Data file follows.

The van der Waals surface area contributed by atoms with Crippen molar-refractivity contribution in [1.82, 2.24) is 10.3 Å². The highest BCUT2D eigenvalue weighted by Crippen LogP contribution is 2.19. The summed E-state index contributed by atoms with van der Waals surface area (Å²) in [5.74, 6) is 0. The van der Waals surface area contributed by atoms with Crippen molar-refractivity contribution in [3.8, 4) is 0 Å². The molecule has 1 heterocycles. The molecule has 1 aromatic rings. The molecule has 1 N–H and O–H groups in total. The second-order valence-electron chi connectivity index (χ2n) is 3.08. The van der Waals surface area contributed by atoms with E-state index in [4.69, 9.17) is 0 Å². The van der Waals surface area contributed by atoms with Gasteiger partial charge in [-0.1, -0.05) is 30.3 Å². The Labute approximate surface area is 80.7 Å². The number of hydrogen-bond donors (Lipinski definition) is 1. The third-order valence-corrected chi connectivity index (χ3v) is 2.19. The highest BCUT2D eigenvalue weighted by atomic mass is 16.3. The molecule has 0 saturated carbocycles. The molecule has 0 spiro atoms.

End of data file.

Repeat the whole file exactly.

The van der Waals surface area contributed by atoms with Crippen molar-refractivity contribution in [1.82, 2.24) is 10.3 Å². The highest BCUT2D eigenvalue weighted by Crippen LogP contribution is 2.19. The summed E-state index contributed by atoms with van der Waals surface area (Å²) in [5.74, 6) is 0. The van der Waals surface area contributed by atoms with Crippen molar-refractivity contribution in [3.8, 4) is 0 Å². The molecule has 1 heterocycles. The molecule has 1 aromatic rings. The molecule has 1 N–H and O–H groups in total. The second-order valence-electron chi connectivity index (χ2n) is 3.08. The van der Waals surface area contributed by atoms with E-state index in [4.69, 9.17) is 0 Å². The van der Waals surface area contributed by atoms with Gasteiger partial charge in [-0.1, -0.05) is 30.3 Å². The Labute approximate surface area is 80.7 Å². The number of hydrogen-bond donors (Lipinski definition) is 1. The third-order valence-corrected chi connectivity index (χ3v) is 2.19. The highest BCUT2D eigenvalue weighted by atomic mass is 16.3. The molecule has 0 saturated carbocycles. The molecule has 0 spiro atoms.